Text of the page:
SHIRO CHOCCO: The beautiful seed that is the African child the pride of the pearl of Africa

A new year always comes with great expectations and new adventure, January 2023 however has been one of a kind. In what seems like a lifetime ago, but is in reality only a week ago, our Whatsapp groups and Twitter feeds were inundated with the tears of a mother and the pain of a father.

Particularly, in listening to Mr. Frank Gashumba’s lament, I was reminded of one poet who described a parent’s tears as a “cloak of protection saturating offspring from the crown of their head continuously to the soles of their feet.” Indeed, under normal circumstances, the “tears of a mother flow down the lowest valley enabling her offspring to swim out of destruction to safety.”

In today’s Uganda, parents like Frank Gashumba and indeed mother’s such as that of another, unfortunately, young internet sensation going by the moniker Pretty Nicole, are shedding the tears of Monica that their “Augustine’s” – children- might meet around Holy scripture and turn around their lives.

With some of the best tenets of our African cultures being diluted by foreign influences, particularly from the global North (Western Europe, the United States) as well as from Arabia, many of today’s young people are LOST.

Gone, in many cases, is the ideal of the beautiful chocolate colored child that has early maturity, self-discipline, a strong aspiration for education, respect for traditional values, a strong early search for identity, a wholesome spirit of cooperation and dependence on one another.

The threat to an African child, on account of increasingly disjointed families, is a failure to identify their kin.

As African parents, we do not seem to be ready for the global citizens in our houses, the trend setters and the like!! We seem to have no words or ways to positively relate with these hip teenagers.

Of us the parents, is a need to identify our spheres of influence and make sure we excel in these. How do l, a Ugandan mother in Kyotera protect my child exploitation? From the dangers of reprobate cultural behavior?! A tough question.

When Pretty Nicole was taken into protective custody, two women showed up claiming to be her mother. None of them, it seems, ever bothered with getting birth certificates for Nicole.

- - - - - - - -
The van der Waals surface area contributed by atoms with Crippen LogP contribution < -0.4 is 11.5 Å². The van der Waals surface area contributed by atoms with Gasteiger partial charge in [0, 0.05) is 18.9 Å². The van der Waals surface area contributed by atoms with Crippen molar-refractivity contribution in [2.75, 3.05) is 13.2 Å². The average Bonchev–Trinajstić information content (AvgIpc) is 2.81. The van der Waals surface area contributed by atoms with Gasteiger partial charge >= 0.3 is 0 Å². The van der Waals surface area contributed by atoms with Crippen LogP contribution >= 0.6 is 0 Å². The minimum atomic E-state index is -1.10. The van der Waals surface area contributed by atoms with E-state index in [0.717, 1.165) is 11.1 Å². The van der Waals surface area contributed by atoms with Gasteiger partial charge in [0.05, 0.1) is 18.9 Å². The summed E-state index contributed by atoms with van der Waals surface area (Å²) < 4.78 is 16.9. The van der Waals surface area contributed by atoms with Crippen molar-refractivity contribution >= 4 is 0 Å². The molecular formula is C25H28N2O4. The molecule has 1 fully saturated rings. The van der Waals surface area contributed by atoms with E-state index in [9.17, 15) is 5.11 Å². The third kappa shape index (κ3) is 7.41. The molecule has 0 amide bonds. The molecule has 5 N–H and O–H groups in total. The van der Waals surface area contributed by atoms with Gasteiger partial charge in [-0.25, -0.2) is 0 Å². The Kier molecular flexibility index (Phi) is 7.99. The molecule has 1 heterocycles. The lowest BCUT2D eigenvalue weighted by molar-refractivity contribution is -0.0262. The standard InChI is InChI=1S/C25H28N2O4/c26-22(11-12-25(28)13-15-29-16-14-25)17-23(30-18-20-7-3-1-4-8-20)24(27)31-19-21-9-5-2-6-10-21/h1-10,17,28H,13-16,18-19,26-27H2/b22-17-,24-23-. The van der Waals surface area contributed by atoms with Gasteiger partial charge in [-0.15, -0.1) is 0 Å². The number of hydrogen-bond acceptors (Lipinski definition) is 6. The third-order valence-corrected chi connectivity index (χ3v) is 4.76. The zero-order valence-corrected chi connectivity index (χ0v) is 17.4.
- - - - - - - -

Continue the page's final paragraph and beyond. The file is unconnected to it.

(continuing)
It appears, none of them, let alone Nicole herself, are captured in our government’s official data base at National Identification Registration Authority – NIRA.

Because none of Pretty Nicole’s claimants have a record of proof of motherhood, and because Pretty Nicole herself is not registered as being Ugandan – yet, a sad tale gets worse. Even if, state authorities were to intervene, they would have a hard time

On the other hand, Ms. Gashumba, possibly on account of her father’s understanding of the importance of child registration with State entities, can afford to get herself a Passport from our Directorate of Citizenship and Immigration Control at the Ministry of Internal Affairs.

Registration with NIRA, enabled her to then also be able to get a Drivers’ Licence. And so, she can crooze around in her BMW.

I will not pretend to understand the anguish that Nicole’s parents or indeed, that which Mr. Gashumba has had to endure over the past few days. However, I will say that their tale speaks to the need for parents to, as a start, embrace those cultures that so solidified our African cultural heritage. The village chief knew each member of his community. Today’s community is Uganda and the chief is our government.

Registration with the chief – through NIRA – must be taken seriously.

We may not be able to control the path but we can start the journey today. A child with a national identification number will have a shield of protection from predators, child traffickers, child labor and access to education, young targeting social grants at the sub county, a passport and a driving permit. We might not be able to change the times but we can easily do as much as we can with what is in our control.

The writer is a citizen of Uganda


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